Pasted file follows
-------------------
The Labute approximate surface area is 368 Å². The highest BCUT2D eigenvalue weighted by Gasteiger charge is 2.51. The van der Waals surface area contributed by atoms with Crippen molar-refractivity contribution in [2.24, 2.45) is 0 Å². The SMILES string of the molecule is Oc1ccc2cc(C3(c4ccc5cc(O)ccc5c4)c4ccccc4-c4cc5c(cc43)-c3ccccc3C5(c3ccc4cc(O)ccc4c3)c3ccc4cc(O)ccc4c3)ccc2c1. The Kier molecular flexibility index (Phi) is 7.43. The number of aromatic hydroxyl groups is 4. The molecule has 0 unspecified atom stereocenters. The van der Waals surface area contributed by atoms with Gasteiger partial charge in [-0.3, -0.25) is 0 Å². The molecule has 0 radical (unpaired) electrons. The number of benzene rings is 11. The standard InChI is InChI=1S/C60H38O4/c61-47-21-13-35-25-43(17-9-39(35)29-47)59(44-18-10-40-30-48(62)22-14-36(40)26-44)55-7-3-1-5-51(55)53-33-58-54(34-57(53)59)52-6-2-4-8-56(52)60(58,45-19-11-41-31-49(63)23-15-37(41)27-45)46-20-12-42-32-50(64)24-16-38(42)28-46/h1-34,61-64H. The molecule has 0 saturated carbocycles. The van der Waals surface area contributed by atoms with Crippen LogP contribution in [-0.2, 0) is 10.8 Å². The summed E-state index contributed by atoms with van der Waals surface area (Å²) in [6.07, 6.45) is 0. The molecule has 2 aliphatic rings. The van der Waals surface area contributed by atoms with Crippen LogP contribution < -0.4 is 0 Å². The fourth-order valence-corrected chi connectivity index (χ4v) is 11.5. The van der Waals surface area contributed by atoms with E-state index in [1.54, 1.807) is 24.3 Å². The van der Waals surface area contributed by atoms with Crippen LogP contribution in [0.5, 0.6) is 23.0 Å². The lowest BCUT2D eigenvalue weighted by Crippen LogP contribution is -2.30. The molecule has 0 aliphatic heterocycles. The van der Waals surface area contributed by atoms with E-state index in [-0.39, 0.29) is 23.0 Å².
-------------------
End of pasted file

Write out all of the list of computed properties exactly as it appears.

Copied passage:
The Labute approximate surface area is 368 Å². The highest BCUT2D eigenvalue weighted by Gasteiger charge is 2.51. The van der Waals surface area contributed by atoms with Crippen molar-refractivity contribution in [2.24, 2.45) is 0 Å². The SMILES string of the molecule is Oc1ccc2cc(C3(c4ccc5cc(O)ccc5c4)c4ccccc4-c4cc5c(cc43)-c3ccccc3C5(c3ccc4cc(O)ccc4c3)c3ccc4cc(O)ccc4c3)ccc2c1. The Kier molecular flexibility index (Phi) is 7.43. The number of aromatic hydroxyl groups is 4. The molecule has 0 unspecified atom stereocenters. The van der Waals surface area contributed by atoms with Gasteiger partial charge in [-0.3, -0.25) is 0 Å². The molecule has 0 radical (unpaired) electrons. The number of benzene rings is 11. The standard InChI is InChI=1S/C60H38O4/c61-47-21-13-35-25-43(17-9-39(35)29-47)59(44-18-10-40-30-48(62)22-14-36(40)26-44)55-7-3-1-5-51(55)53-33-58-54(34-57(53)59)52-6-2-4-8-56(52)60(58,45-19-11-41-31-49(63)23-15-37(41)27-45)46-20-12-42-32-50(64)24-16-38(42)28-46/h1-34,61-64H. The molecule has 0 saturated carbocycles. The van der Waals surface area contributed by atoms with Crippen LogP contribution in [-0.2, 0) is 10.8 Å². The summed E-state index contributed by atoms with van der Waals surface area (Å²) in [6.07, 6.45) is 0. The molecule has 2 aliphatic rings. The van der Waals surface area contributed by atoms with Crippen LogP contribution < -0.4 is 0 Å². The fourth-order valence-corrected chi connectivity index (χ4v) is 11.5. The van der Waals surface area contributed by atoms with E-state index in [1.54, 1.807) is 24.3 Å². The van der Waals surface area contributed by atoms with Crippen LogP contribution in [0.5, 0.6) is 23.0 Å². The lowest BCUT2D eigenvalue weighted by Crippen LogP contribution is -2.30. The molecule has 0 aliphatic heterocycles. The van der Waals surface area contributed by atoms with E-state index in [-0.39, 0.29) is 23.0 Å².